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What Does it Mean to Mitigate Damages?

If you’ve read through an insurance policy or contract, you may have heard the term “duty to mitigate damages.” This legal phrase isn’t as technical as it seems. Mitigate means minimize. This duty applies in personal injury lawsuits. A plaintiff in a personal injury case has a duty to minimize or “mitigate” their injuries and damages after an accident, such as by seeking prompt medical treatment after an accident. In other words, an injured party cannot rack up unnecessary expenses after and sue the at-fault party for those damages. They must “exercise reasonable diligence and ordinary care in attempting to minimize [the] damages.” 

An injured party’s failure to mitigate damages could result in them recovering less compensation for their injuries — or sharing blame and financial responsibility for them. Importantly, a party’s duty to mitigate damages only arises when the party becomes aware of their injury — not before. To help understand the mitigation of damages, the trusted car accident lawyers at Sweeney Merrigan Law, LLP have the knowledge and experience to assist you. Speak with one of our knowledgeable attorneys today by filling out our contact form or calling us at (617) 391-9001.

How Can the Duty to Mitigate Damages Affect My Personal Injury Claim?

According to the Supreme Judicial Court of Massachusetts, “a plaintiff in a negligence action has a duty to mitigate damages that were avoidable by the use of reasonable precautions.” As discussed above, a plaintiff has a duty to mitigate damages, meaning their failure to mitigate damages could weaken their claim. A defendant or insurance company will often accuse a personal injury victim of failing to mitigate their damages after an accident. Failure to mitigate damages is an affirmative defense in a personal injury case. This means the defendant admits (or affirms) they were negligent, but points out that the fact the plaintiff failed to take steps to prevent or minimize injury should be considered.

The defendant must raise the affirmative defense in their reply to a plaintiff’s complaint or later court documents. They then have to present evidence that the plaintiff neglected to reasonably reduce their damages. If they can successfully shift some of the blame for your injuries to you, you will recover less compensation for your damages. If they can shift 51% or more of the blame to you, Massachusetts’ comparative fault law will bar you from recovering any compensation for your financial and emotional losses after an injury.

If you are 50% or less responsible for your injuries, your damages will be reduced to account for your share of blame. For example, say you have $80,000 in damages after a car accident, but the jury finds you 30% at fault for your damages due to your failure to mitigate damages. In this case, you can only recover $56,000 or 70% of your damages.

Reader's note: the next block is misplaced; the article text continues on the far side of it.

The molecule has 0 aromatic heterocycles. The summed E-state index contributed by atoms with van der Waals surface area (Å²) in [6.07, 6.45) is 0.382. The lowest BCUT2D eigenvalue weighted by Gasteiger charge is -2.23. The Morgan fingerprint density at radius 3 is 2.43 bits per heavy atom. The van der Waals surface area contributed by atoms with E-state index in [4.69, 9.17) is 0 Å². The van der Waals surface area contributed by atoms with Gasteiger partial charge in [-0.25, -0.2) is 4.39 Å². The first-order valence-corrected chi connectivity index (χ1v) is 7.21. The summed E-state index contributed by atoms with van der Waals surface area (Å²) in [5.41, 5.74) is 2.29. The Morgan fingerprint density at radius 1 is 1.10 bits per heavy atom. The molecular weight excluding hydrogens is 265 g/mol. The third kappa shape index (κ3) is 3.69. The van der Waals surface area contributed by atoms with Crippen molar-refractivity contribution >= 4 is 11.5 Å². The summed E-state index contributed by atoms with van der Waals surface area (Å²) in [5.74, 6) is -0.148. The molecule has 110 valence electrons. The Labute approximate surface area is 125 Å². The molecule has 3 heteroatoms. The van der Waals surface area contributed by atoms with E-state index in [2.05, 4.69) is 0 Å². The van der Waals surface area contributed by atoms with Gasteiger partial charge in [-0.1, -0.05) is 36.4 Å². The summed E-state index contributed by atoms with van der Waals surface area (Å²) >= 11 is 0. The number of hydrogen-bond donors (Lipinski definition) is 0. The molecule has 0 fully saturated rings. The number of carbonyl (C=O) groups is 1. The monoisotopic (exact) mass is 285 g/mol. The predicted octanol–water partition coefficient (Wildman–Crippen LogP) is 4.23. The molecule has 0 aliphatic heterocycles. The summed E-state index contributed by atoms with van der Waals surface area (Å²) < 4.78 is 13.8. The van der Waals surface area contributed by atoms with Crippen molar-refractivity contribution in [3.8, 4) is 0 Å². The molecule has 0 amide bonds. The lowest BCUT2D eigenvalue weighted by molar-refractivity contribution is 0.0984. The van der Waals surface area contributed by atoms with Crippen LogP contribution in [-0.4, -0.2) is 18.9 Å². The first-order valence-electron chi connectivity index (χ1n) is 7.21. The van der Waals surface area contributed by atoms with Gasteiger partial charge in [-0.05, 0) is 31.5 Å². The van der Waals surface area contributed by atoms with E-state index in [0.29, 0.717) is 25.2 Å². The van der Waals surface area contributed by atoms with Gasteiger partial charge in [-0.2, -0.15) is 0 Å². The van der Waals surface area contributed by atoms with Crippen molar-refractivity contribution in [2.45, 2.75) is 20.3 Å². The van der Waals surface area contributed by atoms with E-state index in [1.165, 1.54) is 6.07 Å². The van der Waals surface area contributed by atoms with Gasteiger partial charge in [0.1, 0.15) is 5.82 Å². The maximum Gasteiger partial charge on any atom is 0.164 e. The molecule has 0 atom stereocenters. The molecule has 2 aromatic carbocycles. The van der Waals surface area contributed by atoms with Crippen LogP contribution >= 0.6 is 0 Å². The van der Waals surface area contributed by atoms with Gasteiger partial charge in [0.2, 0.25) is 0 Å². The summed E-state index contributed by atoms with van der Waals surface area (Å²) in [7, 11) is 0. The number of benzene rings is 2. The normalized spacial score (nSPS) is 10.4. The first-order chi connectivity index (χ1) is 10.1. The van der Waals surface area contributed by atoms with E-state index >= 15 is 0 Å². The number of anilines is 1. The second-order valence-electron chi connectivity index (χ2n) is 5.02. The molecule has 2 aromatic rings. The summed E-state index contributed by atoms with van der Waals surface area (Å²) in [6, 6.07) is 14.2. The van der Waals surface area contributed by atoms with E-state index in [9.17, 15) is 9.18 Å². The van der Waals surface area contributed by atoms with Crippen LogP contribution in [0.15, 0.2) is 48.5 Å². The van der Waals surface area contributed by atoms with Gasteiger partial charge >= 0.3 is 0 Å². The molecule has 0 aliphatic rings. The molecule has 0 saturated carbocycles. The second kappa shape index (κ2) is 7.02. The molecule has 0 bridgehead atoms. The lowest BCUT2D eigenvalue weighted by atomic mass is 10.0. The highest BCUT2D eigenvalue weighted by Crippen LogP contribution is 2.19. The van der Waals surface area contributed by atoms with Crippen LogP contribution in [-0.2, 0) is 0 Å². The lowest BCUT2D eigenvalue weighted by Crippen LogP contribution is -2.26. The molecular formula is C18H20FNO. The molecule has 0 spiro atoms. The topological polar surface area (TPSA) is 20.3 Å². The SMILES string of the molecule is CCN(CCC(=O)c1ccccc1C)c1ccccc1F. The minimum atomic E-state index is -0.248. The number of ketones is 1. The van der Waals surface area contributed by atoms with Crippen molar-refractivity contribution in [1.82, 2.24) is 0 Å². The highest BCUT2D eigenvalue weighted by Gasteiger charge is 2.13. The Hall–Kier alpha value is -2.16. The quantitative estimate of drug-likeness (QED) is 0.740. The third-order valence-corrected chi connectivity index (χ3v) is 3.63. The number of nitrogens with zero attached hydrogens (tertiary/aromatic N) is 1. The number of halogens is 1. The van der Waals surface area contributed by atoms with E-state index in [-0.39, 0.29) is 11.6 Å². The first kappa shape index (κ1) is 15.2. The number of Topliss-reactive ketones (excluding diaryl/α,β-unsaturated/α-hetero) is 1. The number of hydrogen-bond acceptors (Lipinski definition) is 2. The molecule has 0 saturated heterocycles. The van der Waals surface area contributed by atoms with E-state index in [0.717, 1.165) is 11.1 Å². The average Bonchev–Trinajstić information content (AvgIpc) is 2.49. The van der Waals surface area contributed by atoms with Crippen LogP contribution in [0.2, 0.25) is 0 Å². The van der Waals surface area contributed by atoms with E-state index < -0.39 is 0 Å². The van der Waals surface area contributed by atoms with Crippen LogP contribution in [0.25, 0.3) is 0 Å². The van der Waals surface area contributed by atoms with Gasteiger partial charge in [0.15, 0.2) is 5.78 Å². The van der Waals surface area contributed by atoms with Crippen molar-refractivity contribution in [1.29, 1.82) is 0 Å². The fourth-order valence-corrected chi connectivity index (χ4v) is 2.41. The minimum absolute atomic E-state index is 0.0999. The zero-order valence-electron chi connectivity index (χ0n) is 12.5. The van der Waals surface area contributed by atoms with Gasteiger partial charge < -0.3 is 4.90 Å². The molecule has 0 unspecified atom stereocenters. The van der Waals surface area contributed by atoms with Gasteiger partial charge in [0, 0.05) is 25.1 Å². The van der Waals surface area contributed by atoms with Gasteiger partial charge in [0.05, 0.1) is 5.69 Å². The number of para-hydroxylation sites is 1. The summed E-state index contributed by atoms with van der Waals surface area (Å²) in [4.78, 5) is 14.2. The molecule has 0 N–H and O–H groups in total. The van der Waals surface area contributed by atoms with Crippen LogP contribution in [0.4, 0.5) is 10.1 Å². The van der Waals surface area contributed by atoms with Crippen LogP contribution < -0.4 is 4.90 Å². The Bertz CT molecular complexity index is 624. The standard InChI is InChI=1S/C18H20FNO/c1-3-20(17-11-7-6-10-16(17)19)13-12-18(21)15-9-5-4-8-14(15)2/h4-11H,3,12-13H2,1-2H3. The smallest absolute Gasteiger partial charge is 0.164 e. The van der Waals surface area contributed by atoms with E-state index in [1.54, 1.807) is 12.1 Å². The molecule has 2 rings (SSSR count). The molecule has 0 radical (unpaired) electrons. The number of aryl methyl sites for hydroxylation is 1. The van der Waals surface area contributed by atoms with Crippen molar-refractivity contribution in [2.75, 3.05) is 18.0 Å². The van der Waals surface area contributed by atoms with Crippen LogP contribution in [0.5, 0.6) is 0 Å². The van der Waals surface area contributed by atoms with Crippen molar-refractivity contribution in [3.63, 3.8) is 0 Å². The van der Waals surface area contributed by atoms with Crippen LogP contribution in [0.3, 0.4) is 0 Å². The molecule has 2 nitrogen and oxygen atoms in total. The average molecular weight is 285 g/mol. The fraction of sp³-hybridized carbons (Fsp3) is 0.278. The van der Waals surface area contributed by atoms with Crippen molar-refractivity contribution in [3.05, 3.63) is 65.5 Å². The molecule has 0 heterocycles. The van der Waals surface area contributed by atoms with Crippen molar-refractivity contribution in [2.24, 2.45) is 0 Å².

Do I Have to Purchase Medical Supplies or Other Items to Mitigate Damages?

You don’t have to take every possible step to mitigate your damages, especially if they are expensive or inconvenient. However, as discussed above, you must take reasonable precautions to mitigate your damages. A judge or jury will decide whether a precaution is reasonable. Common sense should tell you, too. 

For instance, if you twisted your ankle after a slip and fall accident, an ankle brace may help you recover faster. Wearing an ankle brace is inexpensive and not inconvenient—it’s likely reasonable. So, you may have to purchase an ankle brace as part of your duty to mitigate damages.

Proving Failure to Mitigate Damages

Also referred to as the doctrine of avoidable consequences, mitigation of damages is a legal defense that states an injured party may not recover unreasonable expenses when they could have avoided these expenses with reasonable effort. 

This legal concept prevents injured parties from receiving damages in situations where they likely could have avoided the injury in the first place or minimized the cost and impact of the injuries they have suffered. 

Common Examples of Damage Mitigation

When an accident occurs, it is likely that one party will suffer injury as a result of the other party’s actions. It is the duty of the injured party to take actions that will mitigate the extent of the harm they will suffer as a result of the at-fault party’s actions. Some examples include: